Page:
This is an older romantic movie starring Audrey Hepburn as a young cellist femme fatale who gets herself caught up in a love triangle while trying to prevent her future love interest from murdering his cheating wife. Supposedly, Audrey did the basic cello playing herself.

These are just some of the movies whose cello features really piqued my interest. There are definitely others out there that I’m still planning to watch – starting with this list of recommendations below:

  • Gauche The Cellist, a 1934 short story by Japan’s Miyazawa Kenji
  • Micki and Maude (Blake Edwards, 1984. Starring Dudley Moore.)
  • If I Stay (2014)
  • The Living Daylights (1987)
  • A Song from the Heart (TV Movie 1999)
  • Departures (2008


What’s In My Cello Case

***This article was originally written for the D'Addario Orchestral Behind The Bridge Blog.


When I’m out and about with my cello, there are a few key items that I almost always carry with me either in my case or bag. This is the checklist that I follow to make sure that I’m prepared for whichever musical activity I’m participating in.

  1. Cello and Bow – These two items are the most important of my essentials and are the first things that I check for before I leave home. I’ve never forgotten my cello before, but I have left my bow behind when I forgot to double check my practice stand. As a professional, that’s the type of mistake that I can’t afford to make anymore, but it does make me laugh now to remember how horrified I was to open my case right before a school concert to realize my bow was missing. Luckily, I was able to find a violinist who had a bow to spare.
  2. Tuner / Metronome – I like to use the tuner and metronome that are combined into one device. It’s more convenient and gives me one less thing to worry about packing. I use the tuner for my solo gigs and for tuning up my cello students. The metronome is a great practice tool for myself as well as my students during their lessons.
  3. Rosin – I use rosin on my bow every time I practice or perform. I find that a properly rosined bow makes things so much easier on my bowing arm because I don’t have to bear down as hard to get the sound quality that I want.
  4. Rockstop – Cellists and upright bass players need to use a rockstop to anchor their instruments so that they’re not sliding all over the floor while playing. I’ve used both disk rockstops and those with adjustable straps. I prefer the latter type because disk rockstops tend to lose their grip over time while the strap rockstop lasts forever since all you need is a chair leg to secure it.
  5. Pencils – From my early years of playing in orchestra, it was ingrained in my head that it’s considered unprofessional to write on your music in pen. That’s why I carry plenty of pencils for myself and others.
  6. Cloth – I use a clean, soft cloth to wipe the rosin and fingerprints from my instrument and bow when I’m finished playing. Removing rosin buildup and oils transferred from my fingers helps to preserve the varnish.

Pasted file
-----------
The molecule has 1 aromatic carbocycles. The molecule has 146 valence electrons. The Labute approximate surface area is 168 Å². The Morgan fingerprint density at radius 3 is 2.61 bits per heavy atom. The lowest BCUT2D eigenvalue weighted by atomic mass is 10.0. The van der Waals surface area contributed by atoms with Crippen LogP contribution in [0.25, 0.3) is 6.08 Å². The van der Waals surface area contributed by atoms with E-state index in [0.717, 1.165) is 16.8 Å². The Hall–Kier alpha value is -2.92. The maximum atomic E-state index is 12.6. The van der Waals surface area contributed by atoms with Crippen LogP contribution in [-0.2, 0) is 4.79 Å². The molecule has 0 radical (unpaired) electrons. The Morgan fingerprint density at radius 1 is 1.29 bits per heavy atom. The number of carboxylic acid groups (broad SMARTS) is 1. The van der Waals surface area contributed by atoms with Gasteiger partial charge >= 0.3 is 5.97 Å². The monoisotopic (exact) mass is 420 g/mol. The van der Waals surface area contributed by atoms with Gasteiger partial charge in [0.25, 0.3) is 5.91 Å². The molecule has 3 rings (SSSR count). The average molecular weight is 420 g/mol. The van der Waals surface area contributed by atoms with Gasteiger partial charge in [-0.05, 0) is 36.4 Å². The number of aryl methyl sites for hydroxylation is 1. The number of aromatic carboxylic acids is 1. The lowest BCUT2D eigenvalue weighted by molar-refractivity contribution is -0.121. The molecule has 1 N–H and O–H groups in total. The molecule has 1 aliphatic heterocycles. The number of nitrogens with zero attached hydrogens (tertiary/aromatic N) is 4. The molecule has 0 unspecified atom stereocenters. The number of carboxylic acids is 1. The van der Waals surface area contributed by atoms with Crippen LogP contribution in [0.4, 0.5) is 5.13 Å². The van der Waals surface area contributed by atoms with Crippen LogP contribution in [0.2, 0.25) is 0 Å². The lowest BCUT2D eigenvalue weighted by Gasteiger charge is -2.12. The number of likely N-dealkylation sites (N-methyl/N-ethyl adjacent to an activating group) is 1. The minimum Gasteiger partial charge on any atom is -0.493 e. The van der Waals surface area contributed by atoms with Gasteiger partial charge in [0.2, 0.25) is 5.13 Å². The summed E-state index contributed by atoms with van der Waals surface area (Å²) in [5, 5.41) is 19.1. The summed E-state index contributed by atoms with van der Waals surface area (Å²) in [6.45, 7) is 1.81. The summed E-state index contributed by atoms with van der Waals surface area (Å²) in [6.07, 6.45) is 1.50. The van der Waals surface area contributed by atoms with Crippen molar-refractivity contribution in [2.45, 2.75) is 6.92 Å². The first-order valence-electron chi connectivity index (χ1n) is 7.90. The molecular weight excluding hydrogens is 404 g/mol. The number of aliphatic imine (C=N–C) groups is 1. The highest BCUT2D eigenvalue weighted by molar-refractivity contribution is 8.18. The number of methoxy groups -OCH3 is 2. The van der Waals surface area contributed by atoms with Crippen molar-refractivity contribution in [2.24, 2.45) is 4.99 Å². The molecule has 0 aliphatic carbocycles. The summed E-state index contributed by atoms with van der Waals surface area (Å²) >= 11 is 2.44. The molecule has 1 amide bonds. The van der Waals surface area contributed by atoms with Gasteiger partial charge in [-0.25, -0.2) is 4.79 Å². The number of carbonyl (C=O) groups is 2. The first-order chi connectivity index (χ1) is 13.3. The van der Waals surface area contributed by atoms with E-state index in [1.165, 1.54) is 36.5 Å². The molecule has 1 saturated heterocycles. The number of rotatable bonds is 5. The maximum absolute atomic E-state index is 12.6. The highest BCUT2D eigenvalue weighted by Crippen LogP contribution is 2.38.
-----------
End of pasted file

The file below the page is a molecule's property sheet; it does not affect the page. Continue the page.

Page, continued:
7. Spare strings – Hopefully, you will never find yourself in a situation where one of your stings pops or fails at an inopportune moment, but it has happened to me one too many times for me not to be prepared now. What I sometimes do is install a new set of strings and then keep the old strings as my backups.
  8. Mute – I always keep my plastic mute handy in the event that my music or performance venue calls for it. I was really surprised when I was asked to tone it down at a wedding where I was hired to play on solo cello. The wedding planner had me positioned on a 2nd floor landing overlooking the cocktail hour below, and apparently, I was drowning out the party.
  9. Technical Etudes & Exercises – Since I don’t have a lot of down time to practice these days, I always keep my Popper Etudes and Feuillard exercise book with me so that when I do get a break, I can work on some technical exercises to keep my fingers sharp.
  10. Post-it Notes – I keep sticky notes around just in case I have to mark a passage that I want to look at later or if I have a very last minute set change that I need to remind myself of.
  11. Paper Clamps – During the spring and summer months, I get quite a few requests to play for outdoor weddings. When playing outside, I add some weight to my sheet music by placing the individual pages in the plastic sheet protectors, but sometimes that’s not enough if there’s a lot of wind. That’s when I pull out my paper clamps to hold my music down.
  12. Gig Book – This is just my black 3-ring binder that I use to organize my music for my gigs. After my clients decide on a playlist, I put everything in playing order in my binder so that I can move easily from song to song.
  13. Motivational Stickers – I keep stickers in my bag for my youngest cello and piano students. This is their reward for successfully completing their assignments and practice charts. It makes them feel great and keeps them motivated to continue practicing.